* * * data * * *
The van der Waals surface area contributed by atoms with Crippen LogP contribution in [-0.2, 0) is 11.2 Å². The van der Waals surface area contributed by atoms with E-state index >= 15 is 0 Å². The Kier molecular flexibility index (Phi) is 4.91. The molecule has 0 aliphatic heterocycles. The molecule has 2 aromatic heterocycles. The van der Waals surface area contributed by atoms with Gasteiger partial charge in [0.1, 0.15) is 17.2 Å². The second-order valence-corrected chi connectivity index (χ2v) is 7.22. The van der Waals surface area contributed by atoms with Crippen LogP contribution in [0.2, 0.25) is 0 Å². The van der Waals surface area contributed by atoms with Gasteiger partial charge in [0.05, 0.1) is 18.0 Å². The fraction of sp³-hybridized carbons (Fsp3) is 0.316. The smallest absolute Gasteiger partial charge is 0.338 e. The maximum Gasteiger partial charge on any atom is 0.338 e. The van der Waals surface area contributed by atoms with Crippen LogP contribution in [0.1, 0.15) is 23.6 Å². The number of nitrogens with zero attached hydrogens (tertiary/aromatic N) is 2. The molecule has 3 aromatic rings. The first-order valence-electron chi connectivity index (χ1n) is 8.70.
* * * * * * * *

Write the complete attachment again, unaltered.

The van der Waals surface area contributed by atoms with Crippen LogP contribution in [-0.2, 0) is 11.2 Å². The van der Waals surface area contributed by atoms with E-state index >= 15 is 0 Å². The Kier molecular flexibility index (Phi) is 4.91. The molecule has 0 aliphatic heterocycles. The molecule has 2 aromatic heterocycles. The van der Waals surface area contributed by atoms with Gasteiger partial charge in [0.1, 0.15) is 17.2 Å². The second-order valence-corrected chi connectivity index (χ2v) is 7.22. The van der Waals surface area contributed by atoms with Crippen LogP contribution in [0.2, 0.25) is 0 Å². The van der Waals surface area contributed by atoms with Gasteiger partial charge in [0.05, 0.1) is 18.0 Å². The fraction of sp³-hybridized carbons (Fsp3) is 0.316. The smallest absolute Gasteiger partial charge is 0.338 e. The maximum Gasteiger partial charge on any atom is 0.338 e. The van der Waals surface area contributed by atoms with Crippen LogP contribution in [0.1, 0.15) is 23.6 Å². The number of nitrogens with zero attached hydrogens (tertiary/aromatic N) is 2. The molecule has 3 aromatic rings. The first-order valence-electron chi connectivity index (χ1n) is 8.70.